Perceptual accent rating and attribution in psychogenic FAS: some further evidence challenging Whitaker's operational definition

Keulen, S., Verhoeven, J., Bastiaanse, R., Marien, P., Jonkers, R., Mavroudakis, N. & Paquier, P. (2016). Perceptual accent rating and attribution in psychogenic FAS: some further evidence challenging Whitaker's operational definition. Frontiers in Human Neuroscience, 10, p. 62. doi: 10.3389/fnhum.2016.00062

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Abstract

A 40-year-old, non-aphasic, right-handed, and polyglot (L1: French, L2: Dutch, L3: English) woman with a 12 year history of addiction to opiates and psychoactive substances, and clear psychiatric problems, presented with a foreign accent of sudden onset in L1. Speech evolved towards a mostly fluent output, despite a stutter-like behavior and a marked grammatical output disorder. The psychogenic etiology of the accent foreignness was construed based upon the patient’s complex medical history, and psychodiagnostic, neuropsychological, and neurolinguistic assessments. The presence of a foreign accent was affirmed by a perceptual accent rating and attribution experiment.

It is argued that this patient provides additional evidence demonstrating the outdatedness of Whitaker’s (1982) definition of Foreign Accent Syndrome, as only one of the four operational criteria was unequivocally applicable to our patient: her accent foreignness was not only recognized by her relatives and the medical staff, but also by a group of native French-speaking laymen. However, our patient defied the three remaining criteria, as central nervous system damage could not conclusively be demonstrated, psychodiagnostic assessment raised the hypothesis of a conversion disorder, and the patient was a polyglot whose newly gained accent was associated with a range of foreign languages, which exceeded the ones she spoke.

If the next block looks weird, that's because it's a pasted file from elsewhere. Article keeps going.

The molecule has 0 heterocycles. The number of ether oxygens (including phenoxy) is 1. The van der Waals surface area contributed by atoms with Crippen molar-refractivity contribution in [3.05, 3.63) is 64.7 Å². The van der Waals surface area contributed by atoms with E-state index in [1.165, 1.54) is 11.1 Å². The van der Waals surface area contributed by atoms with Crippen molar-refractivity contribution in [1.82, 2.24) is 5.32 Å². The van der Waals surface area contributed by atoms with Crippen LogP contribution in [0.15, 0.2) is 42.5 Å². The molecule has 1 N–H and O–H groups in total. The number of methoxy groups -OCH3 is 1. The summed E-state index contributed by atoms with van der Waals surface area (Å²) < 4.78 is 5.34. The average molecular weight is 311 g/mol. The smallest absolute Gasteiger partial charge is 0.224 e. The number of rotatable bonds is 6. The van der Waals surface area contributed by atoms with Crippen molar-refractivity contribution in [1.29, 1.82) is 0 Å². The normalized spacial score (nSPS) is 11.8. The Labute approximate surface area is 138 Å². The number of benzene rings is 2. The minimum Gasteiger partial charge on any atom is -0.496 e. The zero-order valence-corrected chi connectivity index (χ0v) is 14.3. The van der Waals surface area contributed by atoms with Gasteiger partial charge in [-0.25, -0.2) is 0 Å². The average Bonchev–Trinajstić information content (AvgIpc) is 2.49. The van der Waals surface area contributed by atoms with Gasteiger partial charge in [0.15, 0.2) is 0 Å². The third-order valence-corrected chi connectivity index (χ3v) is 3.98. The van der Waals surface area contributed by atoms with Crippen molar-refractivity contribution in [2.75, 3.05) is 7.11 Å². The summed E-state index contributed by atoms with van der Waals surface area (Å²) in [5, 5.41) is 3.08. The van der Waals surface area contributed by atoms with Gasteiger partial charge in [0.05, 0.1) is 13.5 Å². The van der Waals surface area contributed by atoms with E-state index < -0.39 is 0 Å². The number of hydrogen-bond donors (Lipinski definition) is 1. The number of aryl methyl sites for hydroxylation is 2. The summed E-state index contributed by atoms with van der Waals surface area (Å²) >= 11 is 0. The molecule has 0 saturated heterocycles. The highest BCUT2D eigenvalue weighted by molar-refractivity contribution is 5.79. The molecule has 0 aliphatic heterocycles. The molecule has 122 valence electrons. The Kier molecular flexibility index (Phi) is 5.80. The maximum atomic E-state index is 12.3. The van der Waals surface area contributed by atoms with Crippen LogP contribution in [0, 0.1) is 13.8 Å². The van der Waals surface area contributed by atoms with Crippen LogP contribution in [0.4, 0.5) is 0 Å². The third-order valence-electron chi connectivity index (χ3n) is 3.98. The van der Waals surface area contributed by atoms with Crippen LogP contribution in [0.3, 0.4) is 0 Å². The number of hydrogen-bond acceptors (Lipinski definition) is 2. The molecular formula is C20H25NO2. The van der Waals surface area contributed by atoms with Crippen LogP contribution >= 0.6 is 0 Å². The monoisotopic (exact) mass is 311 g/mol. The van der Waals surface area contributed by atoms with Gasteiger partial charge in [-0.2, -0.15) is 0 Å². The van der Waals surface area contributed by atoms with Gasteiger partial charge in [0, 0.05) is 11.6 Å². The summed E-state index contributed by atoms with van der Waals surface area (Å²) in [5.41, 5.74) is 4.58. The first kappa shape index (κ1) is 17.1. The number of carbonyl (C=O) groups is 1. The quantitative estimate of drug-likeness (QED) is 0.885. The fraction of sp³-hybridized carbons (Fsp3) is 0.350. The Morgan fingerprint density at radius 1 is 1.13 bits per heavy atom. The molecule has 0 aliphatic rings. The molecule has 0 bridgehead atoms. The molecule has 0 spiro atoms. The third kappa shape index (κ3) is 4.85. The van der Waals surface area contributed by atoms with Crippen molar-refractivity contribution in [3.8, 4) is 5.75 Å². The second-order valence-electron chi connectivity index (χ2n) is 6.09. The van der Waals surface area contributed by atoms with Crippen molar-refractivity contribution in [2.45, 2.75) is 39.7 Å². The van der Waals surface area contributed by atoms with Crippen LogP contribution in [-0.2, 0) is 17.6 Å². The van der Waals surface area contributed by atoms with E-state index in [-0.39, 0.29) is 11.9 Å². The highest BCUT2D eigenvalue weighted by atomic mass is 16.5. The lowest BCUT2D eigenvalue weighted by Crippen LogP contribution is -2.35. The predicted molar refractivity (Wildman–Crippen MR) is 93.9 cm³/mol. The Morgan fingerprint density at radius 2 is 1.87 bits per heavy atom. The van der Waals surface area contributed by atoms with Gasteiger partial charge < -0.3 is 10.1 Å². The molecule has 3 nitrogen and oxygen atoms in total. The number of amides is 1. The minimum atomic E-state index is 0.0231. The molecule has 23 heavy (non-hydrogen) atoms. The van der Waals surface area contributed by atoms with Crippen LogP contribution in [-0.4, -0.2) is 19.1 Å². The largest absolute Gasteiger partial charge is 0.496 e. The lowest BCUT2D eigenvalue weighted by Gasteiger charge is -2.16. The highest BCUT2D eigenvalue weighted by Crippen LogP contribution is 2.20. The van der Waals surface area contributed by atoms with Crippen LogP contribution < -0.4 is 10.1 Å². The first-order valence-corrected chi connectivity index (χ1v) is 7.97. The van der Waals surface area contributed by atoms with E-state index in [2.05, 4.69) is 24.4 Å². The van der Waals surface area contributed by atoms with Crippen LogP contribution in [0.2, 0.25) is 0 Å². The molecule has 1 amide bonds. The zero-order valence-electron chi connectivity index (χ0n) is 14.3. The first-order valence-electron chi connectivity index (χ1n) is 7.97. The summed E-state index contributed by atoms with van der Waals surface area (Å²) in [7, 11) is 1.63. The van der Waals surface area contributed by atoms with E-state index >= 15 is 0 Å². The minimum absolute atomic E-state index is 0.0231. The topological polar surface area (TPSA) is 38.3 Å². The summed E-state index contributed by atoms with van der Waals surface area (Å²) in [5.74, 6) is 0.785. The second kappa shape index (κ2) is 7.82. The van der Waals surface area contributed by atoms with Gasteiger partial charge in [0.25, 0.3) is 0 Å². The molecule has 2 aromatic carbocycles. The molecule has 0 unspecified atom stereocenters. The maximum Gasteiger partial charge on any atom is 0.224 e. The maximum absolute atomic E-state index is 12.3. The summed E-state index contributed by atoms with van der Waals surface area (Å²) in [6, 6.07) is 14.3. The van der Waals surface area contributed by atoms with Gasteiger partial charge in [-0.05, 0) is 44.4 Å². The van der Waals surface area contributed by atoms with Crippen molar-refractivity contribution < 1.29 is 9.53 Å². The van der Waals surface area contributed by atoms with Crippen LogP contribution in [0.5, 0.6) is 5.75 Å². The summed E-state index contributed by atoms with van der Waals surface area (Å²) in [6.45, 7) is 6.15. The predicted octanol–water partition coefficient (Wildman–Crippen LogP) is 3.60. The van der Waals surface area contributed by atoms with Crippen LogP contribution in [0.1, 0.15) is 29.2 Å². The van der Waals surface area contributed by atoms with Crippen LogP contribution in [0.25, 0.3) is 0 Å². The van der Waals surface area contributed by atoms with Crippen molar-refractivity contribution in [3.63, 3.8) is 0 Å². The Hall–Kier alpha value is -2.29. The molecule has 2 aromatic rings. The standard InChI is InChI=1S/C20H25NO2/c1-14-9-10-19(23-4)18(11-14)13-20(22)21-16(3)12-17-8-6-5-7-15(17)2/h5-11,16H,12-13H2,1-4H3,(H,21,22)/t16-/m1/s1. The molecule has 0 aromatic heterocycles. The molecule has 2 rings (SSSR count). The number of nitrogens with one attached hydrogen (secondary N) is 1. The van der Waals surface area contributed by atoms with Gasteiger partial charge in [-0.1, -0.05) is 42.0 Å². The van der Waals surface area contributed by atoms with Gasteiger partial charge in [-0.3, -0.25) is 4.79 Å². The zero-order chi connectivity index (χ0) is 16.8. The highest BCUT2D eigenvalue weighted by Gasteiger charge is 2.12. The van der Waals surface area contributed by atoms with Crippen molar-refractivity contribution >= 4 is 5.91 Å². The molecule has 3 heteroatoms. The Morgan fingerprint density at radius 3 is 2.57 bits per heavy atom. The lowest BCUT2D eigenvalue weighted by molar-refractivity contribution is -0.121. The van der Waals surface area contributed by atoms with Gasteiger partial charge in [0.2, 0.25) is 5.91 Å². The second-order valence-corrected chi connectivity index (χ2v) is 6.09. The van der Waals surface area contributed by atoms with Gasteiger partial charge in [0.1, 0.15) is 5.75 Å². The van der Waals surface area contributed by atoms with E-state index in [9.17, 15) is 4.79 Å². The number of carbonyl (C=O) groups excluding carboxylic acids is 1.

Item Type: Article
Additional Information: © 2016 Keulen, Verhoeven, Bastiaanse, Mariën, Jonkers, Mavroudakis and Paquier. This is an open-access article distributed under the terms of the Creative Commons Attribution License (CC BY). The use, distribution and reproduction in other forums is permitted, provided the original author(s) or licensor are credited and that the original publication in this journal is cited, in accordance with accepted academic practice. No use, distribution or reproduction is permitted which does not comply with these terms.
Uncontrolled Keywords: Foreign accent syndrome, psychogenic, Speech disorder, agrammatism, perceptual experiment, bi- and multilingualism
Subjects: R Medicine > R Medicine (General)
Divisions: School of Health Sciences > Department of Language & Communication Science
URI: http://openaccess.city.ac.uk/id/eprint/13471

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